New Use of Force Regulations
- By: Kelsey Walsh
New laws restricting use of force by police were passed by Governor Newsom this year in response to the public outcry spurred by the events which took place in Minneapolis, Minnesota, and the ultimate death of George Floyd. Protests took place in every state across the nation decrying police brutality. While every state was forced to examine these issues, no state enacted stricter legislation in response to these issues than California. Most notably, AB 1196 prohibits the use of carotid restraints or choke holds, period. AB 1196 prohibits police agencies from even proscribing such a tactic as an option in their own use of force policy manuals beginning January 1, 2020. However, a closer examination of this issue reveals that this legislation may have unintended results. If carotid restraints are now eliminated as a non-deadly use of force option from a police officer, what effect does that have on police encounters going forward?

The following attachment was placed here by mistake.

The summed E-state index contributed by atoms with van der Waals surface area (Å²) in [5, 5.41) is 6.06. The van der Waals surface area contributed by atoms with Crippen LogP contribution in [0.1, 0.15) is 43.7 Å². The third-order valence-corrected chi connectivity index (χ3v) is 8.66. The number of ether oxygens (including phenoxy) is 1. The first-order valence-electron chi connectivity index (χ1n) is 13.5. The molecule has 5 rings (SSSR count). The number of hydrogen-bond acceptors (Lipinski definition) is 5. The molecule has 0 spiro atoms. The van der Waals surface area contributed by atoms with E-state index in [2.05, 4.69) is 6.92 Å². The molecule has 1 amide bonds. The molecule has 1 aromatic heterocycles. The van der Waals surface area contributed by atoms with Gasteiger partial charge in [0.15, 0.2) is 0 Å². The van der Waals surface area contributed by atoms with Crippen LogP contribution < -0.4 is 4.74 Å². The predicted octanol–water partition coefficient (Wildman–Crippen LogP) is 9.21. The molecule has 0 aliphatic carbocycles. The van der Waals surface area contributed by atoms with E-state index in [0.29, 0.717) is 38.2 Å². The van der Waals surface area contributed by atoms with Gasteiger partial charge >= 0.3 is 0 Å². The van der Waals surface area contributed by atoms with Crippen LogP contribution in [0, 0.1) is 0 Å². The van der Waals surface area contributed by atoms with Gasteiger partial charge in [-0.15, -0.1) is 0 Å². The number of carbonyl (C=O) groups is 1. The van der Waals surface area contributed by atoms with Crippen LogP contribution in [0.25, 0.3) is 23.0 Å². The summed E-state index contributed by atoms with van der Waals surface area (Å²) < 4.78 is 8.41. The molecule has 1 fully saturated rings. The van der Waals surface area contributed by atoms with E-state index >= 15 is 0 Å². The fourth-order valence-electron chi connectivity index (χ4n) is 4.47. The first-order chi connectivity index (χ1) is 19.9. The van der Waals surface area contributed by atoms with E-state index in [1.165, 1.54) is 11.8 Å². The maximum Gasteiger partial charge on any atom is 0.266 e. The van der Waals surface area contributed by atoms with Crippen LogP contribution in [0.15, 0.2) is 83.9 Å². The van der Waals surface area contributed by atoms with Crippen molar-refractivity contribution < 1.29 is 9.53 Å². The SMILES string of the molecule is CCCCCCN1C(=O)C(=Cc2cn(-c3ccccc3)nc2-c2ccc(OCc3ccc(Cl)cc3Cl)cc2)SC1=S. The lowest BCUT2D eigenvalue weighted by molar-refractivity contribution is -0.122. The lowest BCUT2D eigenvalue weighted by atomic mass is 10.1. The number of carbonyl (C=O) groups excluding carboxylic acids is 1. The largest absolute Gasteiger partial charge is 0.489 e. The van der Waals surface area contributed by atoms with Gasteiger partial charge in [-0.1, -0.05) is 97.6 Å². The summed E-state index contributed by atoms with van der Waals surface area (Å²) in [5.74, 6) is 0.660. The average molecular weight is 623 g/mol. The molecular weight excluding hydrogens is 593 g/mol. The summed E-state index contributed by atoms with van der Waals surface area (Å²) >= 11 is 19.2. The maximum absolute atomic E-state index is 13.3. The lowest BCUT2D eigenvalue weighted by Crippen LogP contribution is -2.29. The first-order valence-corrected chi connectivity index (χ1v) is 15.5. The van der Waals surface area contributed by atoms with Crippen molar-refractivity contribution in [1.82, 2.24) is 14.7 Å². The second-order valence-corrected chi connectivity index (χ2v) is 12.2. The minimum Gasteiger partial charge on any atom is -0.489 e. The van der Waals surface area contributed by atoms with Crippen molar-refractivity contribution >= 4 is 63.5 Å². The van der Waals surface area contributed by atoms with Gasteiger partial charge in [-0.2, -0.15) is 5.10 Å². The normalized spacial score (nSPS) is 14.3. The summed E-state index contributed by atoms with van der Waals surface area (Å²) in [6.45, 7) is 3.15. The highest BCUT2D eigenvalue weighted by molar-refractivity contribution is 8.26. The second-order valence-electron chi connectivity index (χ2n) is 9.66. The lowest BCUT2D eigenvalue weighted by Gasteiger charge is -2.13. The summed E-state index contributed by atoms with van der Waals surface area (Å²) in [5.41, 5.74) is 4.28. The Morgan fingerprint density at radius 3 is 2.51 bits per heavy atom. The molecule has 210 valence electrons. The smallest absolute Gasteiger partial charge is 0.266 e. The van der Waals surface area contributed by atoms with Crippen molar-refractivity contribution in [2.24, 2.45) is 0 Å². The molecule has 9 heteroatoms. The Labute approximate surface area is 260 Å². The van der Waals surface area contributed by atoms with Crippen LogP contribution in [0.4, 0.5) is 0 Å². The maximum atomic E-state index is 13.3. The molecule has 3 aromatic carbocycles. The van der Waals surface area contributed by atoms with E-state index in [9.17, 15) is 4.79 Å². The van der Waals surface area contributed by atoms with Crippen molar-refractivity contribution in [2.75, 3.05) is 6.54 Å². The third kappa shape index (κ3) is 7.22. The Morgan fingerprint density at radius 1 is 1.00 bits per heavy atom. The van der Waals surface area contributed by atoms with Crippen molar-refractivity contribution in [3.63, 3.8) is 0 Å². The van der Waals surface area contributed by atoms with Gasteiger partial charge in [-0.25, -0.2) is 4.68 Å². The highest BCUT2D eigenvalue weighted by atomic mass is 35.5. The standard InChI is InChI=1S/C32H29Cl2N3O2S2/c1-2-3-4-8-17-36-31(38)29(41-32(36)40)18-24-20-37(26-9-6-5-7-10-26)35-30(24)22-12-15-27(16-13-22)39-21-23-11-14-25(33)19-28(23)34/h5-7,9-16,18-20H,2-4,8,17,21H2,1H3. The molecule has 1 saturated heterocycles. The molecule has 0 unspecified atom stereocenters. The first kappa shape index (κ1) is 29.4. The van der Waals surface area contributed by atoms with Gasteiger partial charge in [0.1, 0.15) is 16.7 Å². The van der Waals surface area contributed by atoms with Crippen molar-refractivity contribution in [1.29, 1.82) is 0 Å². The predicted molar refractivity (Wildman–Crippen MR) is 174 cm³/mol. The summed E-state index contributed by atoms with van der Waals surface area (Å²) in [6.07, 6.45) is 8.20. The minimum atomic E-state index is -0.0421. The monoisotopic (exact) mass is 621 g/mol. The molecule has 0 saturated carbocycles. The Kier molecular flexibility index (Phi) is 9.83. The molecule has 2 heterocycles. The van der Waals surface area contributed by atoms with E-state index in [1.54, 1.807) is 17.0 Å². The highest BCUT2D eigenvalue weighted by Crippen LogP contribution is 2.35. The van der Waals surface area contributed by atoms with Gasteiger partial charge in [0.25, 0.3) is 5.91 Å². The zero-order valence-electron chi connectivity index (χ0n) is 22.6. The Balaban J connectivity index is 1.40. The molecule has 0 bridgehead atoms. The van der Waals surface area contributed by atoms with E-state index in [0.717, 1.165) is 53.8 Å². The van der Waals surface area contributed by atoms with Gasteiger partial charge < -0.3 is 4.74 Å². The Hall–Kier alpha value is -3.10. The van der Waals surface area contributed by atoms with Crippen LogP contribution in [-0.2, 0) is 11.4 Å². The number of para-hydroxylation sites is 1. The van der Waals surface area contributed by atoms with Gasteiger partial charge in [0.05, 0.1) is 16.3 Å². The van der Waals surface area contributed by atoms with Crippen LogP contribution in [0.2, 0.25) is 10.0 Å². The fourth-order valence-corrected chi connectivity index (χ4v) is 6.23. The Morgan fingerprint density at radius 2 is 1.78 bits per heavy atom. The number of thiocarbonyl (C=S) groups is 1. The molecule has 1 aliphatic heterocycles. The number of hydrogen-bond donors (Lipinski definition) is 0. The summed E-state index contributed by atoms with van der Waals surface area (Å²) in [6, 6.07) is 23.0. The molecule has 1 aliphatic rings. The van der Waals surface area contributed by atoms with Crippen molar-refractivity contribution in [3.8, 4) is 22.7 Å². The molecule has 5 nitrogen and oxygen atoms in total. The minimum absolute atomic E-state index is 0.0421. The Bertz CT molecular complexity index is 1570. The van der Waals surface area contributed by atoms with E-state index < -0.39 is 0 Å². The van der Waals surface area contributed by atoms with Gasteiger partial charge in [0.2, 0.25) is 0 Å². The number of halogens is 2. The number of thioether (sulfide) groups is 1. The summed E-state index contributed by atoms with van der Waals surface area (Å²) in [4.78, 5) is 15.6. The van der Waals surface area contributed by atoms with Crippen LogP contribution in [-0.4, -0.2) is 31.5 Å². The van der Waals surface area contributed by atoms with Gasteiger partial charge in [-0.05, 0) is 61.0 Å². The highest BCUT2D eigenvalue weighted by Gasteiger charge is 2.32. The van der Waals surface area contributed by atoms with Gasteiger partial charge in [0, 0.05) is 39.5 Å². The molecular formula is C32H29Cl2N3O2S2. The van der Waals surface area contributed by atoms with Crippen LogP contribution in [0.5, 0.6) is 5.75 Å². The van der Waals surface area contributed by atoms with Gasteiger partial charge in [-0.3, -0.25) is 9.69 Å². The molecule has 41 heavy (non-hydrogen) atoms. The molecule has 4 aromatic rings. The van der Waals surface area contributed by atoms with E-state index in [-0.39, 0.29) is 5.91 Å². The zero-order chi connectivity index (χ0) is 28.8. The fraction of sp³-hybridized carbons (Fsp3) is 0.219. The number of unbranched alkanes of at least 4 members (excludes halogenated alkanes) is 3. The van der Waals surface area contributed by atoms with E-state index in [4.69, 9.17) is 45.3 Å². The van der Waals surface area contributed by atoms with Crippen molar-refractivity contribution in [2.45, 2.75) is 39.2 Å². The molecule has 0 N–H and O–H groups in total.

Penal Code section 835(a)(b) allows a police officer to use objectively reasonable force to effect the arrest, to prevent the escape, or to overcome resistance. A police officer is justified in using deadly force upon another person only when the officer reasonably believes, based on the totality of circumstances, that such force is necessary to defend against an imminent threat of death or serious bodily injury to the officer or another person, to apprehend a fleeing person for any felony that threatened or resulted in death of serious bodily injury, if the police officer reasonably believes that the person will cause death or serious bodily injury to another unless immediately apprehended. The elimination of non-deadly force options from a police officer’s toolbox may ultimately accelerate a police officer’s use of deadly force or result in abandoned criminal contacts.